It also helps to not see or judge these emotions as positive or negative. Things are not black and white in life as we wish them to be. When we begin to judge what we feel, that is the beginning of suppression. Just name them and recognize them as they are in your body.
With time, I realized this simple exercise of clearing my mind and writing down the name of emotions helped me get in touch with my body and get curious about what I was feeling.
It helped me process these emotions instead of suppressing them. It was like slowing down to see the light and stop whenever needed.
In retrospect, I also think that this is what it perhaps means to separate emotions from your thinking and identity. Your identity is your or other people’s perception of you; your emotions are what you feel at any moment.
People thought of me as a calm student so that became my identity. I never realized that it is okay to feel sad, angry, worried, or anxious even if I identify as a happy, carefree, or calm person. Instead of suppressing them, it helps to recognize them and accept them without attaching your sense of identity to them.
This is how you can prevent them bottling up and also begin to honor and sharpen the intuitive sense of your body.
Honoring your intuition via emotions
Paying attention to how you feel is like paying attention to traffic lights when you are on the road. You feel good about something; it is a sign to continue driving. You feel hesitant or confused; you slow down. You feel terrible, anxious, or overwhelmed; you pause to wait and watch.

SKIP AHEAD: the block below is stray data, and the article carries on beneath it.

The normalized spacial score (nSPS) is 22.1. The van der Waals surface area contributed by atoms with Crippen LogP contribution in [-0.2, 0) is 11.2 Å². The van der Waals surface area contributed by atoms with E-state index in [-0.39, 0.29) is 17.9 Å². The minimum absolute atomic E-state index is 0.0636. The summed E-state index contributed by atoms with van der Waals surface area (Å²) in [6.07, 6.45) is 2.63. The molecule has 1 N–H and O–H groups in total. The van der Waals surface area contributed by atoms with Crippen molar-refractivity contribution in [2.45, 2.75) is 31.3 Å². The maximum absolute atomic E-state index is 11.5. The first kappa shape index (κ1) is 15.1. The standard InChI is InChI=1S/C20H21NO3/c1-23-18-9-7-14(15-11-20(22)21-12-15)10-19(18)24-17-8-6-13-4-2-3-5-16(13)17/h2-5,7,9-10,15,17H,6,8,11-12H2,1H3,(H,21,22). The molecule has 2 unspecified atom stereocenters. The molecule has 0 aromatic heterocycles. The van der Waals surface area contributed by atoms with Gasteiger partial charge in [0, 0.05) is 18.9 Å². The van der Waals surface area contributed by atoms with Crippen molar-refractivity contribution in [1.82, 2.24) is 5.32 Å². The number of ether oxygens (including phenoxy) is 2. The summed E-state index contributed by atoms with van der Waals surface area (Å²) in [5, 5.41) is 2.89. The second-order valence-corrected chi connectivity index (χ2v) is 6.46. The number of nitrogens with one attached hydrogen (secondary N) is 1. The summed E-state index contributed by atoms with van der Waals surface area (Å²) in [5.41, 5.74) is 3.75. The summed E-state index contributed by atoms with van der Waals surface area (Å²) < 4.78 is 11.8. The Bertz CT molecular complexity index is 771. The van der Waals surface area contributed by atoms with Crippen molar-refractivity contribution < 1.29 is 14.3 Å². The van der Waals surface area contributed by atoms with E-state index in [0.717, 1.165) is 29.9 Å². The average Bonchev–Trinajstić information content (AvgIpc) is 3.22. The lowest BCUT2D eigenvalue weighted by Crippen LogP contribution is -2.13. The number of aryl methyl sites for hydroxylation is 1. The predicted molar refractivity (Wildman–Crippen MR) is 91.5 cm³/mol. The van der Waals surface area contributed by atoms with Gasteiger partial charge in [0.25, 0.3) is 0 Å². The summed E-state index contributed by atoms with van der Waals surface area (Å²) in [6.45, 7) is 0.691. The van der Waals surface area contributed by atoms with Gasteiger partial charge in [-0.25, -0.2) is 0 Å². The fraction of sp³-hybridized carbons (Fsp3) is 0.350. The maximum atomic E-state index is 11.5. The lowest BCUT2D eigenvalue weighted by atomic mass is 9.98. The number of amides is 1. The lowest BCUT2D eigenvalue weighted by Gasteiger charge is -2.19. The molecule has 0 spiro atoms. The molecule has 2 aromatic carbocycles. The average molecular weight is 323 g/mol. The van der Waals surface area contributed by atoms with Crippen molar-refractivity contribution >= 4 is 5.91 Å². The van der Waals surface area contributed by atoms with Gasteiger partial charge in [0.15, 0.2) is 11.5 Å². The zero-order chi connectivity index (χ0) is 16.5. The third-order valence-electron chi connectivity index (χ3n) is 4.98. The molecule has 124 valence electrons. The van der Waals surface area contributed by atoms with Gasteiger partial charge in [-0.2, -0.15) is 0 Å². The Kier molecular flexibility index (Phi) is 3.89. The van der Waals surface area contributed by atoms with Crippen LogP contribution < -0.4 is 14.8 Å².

Your body always has an intuitive reaction to what is happening around you in the form of how you feel.
Remember the time when you had a gut instinct about something or someone but you chose to ignore it only to regret later or term it as just a mere harsh coincidence? Or the time when you pursued something because you just felt really good even though your rational mind told you otherwise? Now, you might term it serendipity or the sixth sense.
However, it does not mean you are run by your emotions.
Feeling scared about something is not always a sign to stop. It could be a sign to take that leap.
Similarly, chasing feel-good emotions is not always about continuing to drive. It could mean you are, in fact, carrying the emotional pain of continuing to drive from a red light you broke at an earlier signal.
This is where the practice of consistently naming and writing down the feelings can help you clarify what your emotions are telling. Write it all down on a piece of paper. Be consistent with practice especially if you have never tried.
It won’t be an instantaneous transformation, though. It is not like I have become an expert in managing my emotions. Sometimes, I still miss the lights. Afterall, you don’t become an expert driver in all road conditions in a short period of time. The years of conditioning rarely go away in a few months or even years.
But yes, I recognize the signs a lot better now, sometimes in advance because some roads are too familiar. I know when to slow down or stop to let the lights turn green. Last year, during the nationwide lockdown, I was in the same city stuck in my room for over 5 months without any other companion. Despite the prevailing emotions of fear, anxiety, and uncertainty at that time, I did not ignore those emotions as I would have done in past.
I not only faced them by naming and recognizing them but was also able to talk about them with close friends. Most importantly, I took time to slow down and pause to feel them as they were in the body and accepted them as they were to eventually let them go. Now I look back at that time as a deeply transformative and spiritual experience of solitude.
The lights turned green, eventually. They always do.
Treat your emotions as your guides while navigating through life. Slowly, you will begin to build up your internal navigation or intuition. This way, you can even begin to know intuitively where a red light might pop up in your path well in advance.
That is how it is with life. It may not be always a smooth ride. But you will always get signals from your emotions to slow down, stop, or keep going. As long as we develop and pay attention to this internal navigation, we can minimize the accidental breakdowns and enjoy the ride in its full glory with all bumps and stops.